Repealing subsection 18B appears to condone any vilification or intimidation on the grounds of race, colour or national or ethnic origin of a person so long as there is a secondary reason for the act. For example, talking about a flood of cashed-up Chinks would appear to be acceptable as long as it is also a commentary on the real estate market.
As women of colour, the racism that we experience often intersects with sexism. We are concerned that repealing 18B will make it more difficult to redress vilification that targets us on the basis of gender, sexuality, disability or other factors in addition to race, colour or national or ethnic origin. For example, will the new Act excuse referring to a migrant woman as a ‘mail-order bride’ because this is said on the basis of her gender and relationship as well as her race and national origin?
18C. Offensive behaviour because of race, colour or national or ethnic origin
(1) It is unlawful for a person to do an act, otherwise than in private, if:
(a) the act is reasonably likely, in all the circumstances, to offend, insult, humiliate or intimidate another person or a group of people; and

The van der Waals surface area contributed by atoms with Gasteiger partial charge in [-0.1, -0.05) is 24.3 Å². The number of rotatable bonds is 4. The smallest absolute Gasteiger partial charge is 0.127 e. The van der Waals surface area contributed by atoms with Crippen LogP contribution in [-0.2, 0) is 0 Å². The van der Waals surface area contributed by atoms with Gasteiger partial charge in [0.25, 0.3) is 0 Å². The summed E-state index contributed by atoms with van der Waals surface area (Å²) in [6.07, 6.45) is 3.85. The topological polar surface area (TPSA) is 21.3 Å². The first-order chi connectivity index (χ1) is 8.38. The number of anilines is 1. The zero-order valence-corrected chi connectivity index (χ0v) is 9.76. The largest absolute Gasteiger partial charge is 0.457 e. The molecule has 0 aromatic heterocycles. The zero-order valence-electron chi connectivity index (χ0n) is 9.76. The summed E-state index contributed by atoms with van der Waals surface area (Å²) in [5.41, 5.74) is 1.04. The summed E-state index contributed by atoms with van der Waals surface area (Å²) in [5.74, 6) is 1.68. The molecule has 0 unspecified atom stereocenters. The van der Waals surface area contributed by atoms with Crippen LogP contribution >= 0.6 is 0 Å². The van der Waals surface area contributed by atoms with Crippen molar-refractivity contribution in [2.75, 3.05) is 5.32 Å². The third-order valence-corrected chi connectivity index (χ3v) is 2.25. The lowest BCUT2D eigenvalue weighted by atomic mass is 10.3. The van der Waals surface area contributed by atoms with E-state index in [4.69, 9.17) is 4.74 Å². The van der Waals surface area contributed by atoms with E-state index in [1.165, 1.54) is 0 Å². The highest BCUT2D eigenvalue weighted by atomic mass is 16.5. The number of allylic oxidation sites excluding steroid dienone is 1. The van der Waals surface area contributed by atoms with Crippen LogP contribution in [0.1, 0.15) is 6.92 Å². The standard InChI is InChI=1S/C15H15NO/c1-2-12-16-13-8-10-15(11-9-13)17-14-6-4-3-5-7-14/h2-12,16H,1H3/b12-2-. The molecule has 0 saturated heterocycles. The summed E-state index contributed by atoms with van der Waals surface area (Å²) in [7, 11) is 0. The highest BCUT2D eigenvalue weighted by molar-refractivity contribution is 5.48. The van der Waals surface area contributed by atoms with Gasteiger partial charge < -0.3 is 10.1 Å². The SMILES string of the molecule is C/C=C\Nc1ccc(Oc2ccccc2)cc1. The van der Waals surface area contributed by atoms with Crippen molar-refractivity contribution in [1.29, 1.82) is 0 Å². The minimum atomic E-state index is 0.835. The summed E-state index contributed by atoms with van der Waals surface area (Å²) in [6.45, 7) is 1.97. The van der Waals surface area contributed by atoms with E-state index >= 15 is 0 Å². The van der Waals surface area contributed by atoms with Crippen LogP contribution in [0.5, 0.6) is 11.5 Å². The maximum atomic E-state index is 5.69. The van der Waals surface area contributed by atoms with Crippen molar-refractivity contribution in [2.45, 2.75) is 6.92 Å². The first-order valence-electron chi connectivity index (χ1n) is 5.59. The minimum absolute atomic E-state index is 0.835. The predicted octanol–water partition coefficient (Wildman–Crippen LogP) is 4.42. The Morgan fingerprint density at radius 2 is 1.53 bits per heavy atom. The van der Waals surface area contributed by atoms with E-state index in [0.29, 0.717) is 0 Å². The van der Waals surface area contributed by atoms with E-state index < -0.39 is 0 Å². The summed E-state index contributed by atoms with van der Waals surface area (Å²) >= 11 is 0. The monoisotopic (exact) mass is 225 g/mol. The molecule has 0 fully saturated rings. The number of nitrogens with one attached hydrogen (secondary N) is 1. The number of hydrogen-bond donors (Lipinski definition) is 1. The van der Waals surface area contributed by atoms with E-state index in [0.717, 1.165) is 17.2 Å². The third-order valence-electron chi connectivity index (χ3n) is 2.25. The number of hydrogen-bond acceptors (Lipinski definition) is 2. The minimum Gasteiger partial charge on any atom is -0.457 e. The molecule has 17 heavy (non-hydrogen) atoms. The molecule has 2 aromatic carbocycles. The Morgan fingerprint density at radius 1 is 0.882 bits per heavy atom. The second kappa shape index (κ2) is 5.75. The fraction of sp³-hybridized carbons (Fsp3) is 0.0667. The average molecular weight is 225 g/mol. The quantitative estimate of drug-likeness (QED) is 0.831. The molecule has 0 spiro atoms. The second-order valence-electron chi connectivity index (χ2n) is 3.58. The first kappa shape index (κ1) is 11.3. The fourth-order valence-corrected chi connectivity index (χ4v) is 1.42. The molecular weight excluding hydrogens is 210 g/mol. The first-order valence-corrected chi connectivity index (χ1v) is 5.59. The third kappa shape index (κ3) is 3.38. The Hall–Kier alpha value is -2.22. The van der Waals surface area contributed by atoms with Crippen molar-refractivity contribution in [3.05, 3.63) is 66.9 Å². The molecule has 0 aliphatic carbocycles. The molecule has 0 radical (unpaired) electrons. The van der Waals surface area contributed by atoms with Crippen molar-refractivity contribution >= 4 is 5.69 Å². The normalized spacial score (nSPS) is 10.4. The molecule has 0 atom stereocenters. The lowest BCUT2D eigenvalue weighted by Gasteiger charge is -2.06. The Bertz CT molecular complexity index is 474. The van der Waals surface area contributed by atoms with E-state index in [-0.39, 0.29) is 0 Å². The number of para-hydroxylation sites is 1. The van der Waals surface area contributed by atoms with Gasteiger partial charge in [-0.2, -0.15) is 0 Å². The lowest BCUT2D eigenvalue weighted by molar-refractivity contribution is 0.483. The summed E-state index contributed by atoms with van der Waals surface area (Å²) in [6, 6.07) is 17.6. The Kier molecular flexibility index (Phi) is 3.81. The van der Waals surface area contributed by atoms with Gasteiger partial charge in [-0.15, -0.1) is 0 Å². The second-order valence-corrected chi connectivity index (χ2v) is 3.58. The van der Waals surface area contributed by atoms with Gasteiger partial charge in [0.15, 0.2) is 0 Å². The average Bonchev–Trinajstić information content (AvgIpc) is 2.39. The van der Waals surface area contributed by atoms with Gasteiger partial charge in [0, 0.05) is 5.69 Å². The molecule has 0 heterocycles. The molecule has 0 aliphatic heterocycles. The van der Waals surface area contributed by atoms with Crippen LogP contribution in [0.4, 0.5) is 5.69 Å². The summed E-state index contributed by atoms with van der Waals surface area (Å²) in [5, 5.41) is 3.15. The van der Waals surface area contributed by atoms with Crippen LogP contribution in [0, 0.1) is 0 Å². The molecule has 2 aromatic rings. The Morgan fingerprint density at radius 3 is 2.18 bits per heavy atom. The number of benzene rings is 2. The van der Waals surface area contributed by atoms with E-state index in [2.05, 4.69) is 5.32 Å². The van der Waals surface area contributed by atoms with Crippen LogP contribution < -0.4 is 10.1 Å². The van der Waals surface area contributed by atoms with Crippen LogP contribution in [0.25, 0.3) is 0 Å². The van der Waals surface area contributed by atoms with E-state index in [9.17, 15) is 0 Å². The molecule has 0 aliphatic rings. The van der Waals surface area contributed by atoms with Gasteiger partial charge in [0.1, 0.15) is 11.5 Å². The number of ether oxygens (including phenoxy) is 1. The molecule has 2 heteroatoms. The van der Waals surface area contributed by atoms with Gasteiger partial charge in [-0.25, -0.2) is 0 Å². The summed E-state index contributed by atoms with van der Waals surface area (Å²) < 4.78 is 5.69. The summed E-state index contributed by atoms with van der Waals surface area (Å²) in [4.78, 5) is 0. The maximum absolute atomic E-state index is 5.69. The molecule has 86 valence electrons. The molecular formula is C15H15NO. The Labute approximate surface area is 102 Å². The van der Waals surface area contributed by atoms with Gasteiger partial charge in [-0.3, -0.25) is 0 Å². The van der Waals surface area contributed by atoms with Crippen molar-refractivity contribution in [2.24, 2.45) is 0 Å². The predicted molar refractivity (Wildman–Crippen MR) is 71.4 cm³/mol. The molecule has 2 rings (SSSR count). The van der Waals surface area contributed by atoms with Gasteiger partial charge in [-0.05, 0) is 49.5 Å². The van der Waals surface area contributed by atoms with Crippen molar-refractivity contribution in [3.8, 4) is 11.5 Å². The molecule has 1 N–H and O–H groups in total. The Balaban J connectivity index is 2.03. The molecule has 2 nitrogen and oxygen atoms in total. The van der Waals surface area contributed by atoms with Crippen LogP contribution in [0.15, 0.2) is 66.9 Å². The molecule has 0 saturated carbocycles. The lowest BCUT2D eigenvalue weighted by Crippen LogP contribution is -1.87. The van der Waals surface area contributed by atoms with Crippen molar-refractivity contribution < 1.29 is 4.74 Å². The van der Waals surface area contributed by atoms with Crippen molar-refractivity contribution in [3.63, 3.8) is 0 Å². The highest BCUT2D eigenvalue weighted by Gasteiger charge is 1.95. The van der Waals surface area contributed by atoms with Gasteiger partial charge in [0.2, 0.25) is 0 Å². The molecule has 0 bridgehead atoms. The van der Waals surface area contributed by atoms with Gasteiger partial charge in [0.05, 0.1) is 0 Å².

(b) the act is done because of the race, colour or national or ethnic origin of the other person or of some or all of the people in the group.
Note: Subsection (1) makes certain acts unlawful. Section 46P of the Australian Human Rights Commission Act 1986 allows people to make complaints to the Australian Human Rights Commission about unlawful acts. However, an unlawful act is not necessarily a criminal offence. Section 26 says that this Act does not make it an offence to do an act that is unlawful because of this Part, unless Part IV expressly says that the act is an offence.
(2) For the purposes of subsection (1), an act is taken not to be done in private if it:
(a) causes words, sounds, images or writing to be communicated to the public; or
(b) is done in a public place; or
(c) is done in the sight or hearing of people who are in a public place.
(3) In this section:
"public place" includes any place to which the public have access as of right or by invitation, whether express or implied and whether or not a charge is made for admission to the place.
And proposed addition:
1. “ It is unlawful for a person to do an act, otherwise than in private, if:
a. the act is reasonably likely:
i. to vilify another person or a group of persons; or
ii. to intimidate another person or a group of persons,
b. the act is done because of the race, colour or national or ethnic origin of that person or that group of persons.